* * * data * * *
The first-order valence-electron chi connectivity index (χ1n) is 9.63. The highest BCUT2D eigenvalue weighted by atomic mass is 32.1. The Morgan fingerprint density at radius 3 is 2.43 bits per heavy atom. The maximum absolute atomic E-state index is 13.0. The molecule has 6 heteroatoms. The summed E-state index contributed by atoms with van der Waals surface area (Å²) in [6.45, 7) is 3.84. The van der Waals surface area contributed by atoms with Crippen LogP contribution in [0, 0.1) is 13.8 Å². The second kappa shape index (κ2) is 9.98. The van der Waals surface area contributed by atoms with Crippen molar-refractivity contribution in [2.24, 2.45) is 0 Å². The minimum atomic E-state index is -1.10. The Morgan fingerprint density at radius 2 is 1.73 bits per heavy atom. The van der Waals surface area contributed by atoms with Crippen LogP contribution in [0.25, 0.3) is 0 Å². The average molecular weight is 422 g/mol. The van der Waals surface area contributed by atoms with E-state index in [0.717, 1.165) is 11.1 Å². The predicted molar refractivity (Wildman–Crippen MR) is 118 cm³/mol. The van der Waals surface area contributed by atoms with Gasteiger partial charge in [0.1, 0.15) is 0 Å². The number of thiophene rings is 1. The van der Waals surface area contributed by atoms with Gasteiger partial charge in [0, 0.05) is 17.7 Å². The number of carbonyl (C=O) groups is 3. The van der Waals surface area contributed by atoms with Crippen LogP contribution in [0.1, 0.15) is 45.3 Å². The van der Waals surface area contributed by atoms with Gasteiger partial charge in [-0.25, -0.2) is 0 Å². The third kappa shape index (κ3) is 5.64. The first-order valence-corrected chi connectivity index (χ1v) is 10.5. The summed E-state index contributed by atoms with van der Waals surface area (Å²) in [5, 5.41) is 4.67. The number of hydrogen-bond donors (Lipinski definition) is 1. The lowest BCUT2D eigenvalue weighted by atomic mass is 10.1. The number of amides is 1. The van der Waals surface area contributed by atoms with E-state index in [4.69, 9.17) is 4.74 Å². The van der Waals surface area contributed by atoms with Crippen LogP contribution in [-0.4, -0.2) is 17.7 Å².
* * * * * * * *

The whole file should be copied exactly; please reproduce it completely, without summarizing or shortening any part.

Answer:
The first-order valence-electron chi connectivity index (χ1n) is 9.63. The highest BCUT2D eigenvalue weighted by atomic mass is 32.1. The Morgan fingerprint density at radius 3 is 2.43 bits per heavy atom. The maximum absolute atomic E-state index is 13.0. The molecule has 6 heteroatoms. The summed E-state index contributed by atoms with van der Waals surface area (Å²) in [6.45, 7) is 3.84. The van der Waals surface area contributed by atoms with Crippen LogP contribution in [0, 0.1) is 13.8 Å². The second kappa shape index (κ2) is 9.98. The van der Waals surface area contributed by atoms with Crippen molar-refractivity contribution in [2.24, 2.45) is 0 Å². The minimum atomic E-state index is -1.10. The Morgan fingerprint density at radius 2 is 1.73 bits per heavy atom. The van der Waals surface area contributed by atoms with Crippen LogP contribution in [0.25, 0.3) is 0 Å². The average molecular weight is 422 g/mol. The van der Waals surface area contributed by atoms with E-state index in [0.717, 1.165) is 11.1 Å². The predicted molar refractivity (Wildman–Crippen MR) is 118 cm³/mol. The van der Waals surface area contributed by atoms with Gasteiger partial charge in [0.1, 0.15) is 0 Å². The number of thiophene rings is 1. The van der Waals surface area contributed by atoms with Gasteiger partial charge in [0, 0.05) is 17.7 Å². The number of carbonyl (C=O) groups is 3. The van der Waals surface area contributed by atoms with Crippen LogP contribution in [0.1, 0.15) is 45.3 Å². The van der Waals surface area contributed by atoms with Gasteiger partial charge in [-0.25, -0.2) is 0 Å². The third kappa shape index (κ3) is 5.64. The first-order valence-corrected chi connectivity index (χ1v) is 10.5. The summed E-state index contributed by atoms with van der Waals surface area (Å²) in [5, 5.41) is 4.67. The number of hydrogen-bond donors (Lipinski definition) is 1. The lowest BCUT2D eigenvalue weighted by atomic mass is 10.1. The number of amides is 1. The van der Waals surface area contributed by atoms with E-state index in [4.69, 9.17) is 4.74 Å². The van der Waals surface area contributed by atoms with Crippen LogP contribution in [-0.4, -0.2) is 17.7 Å².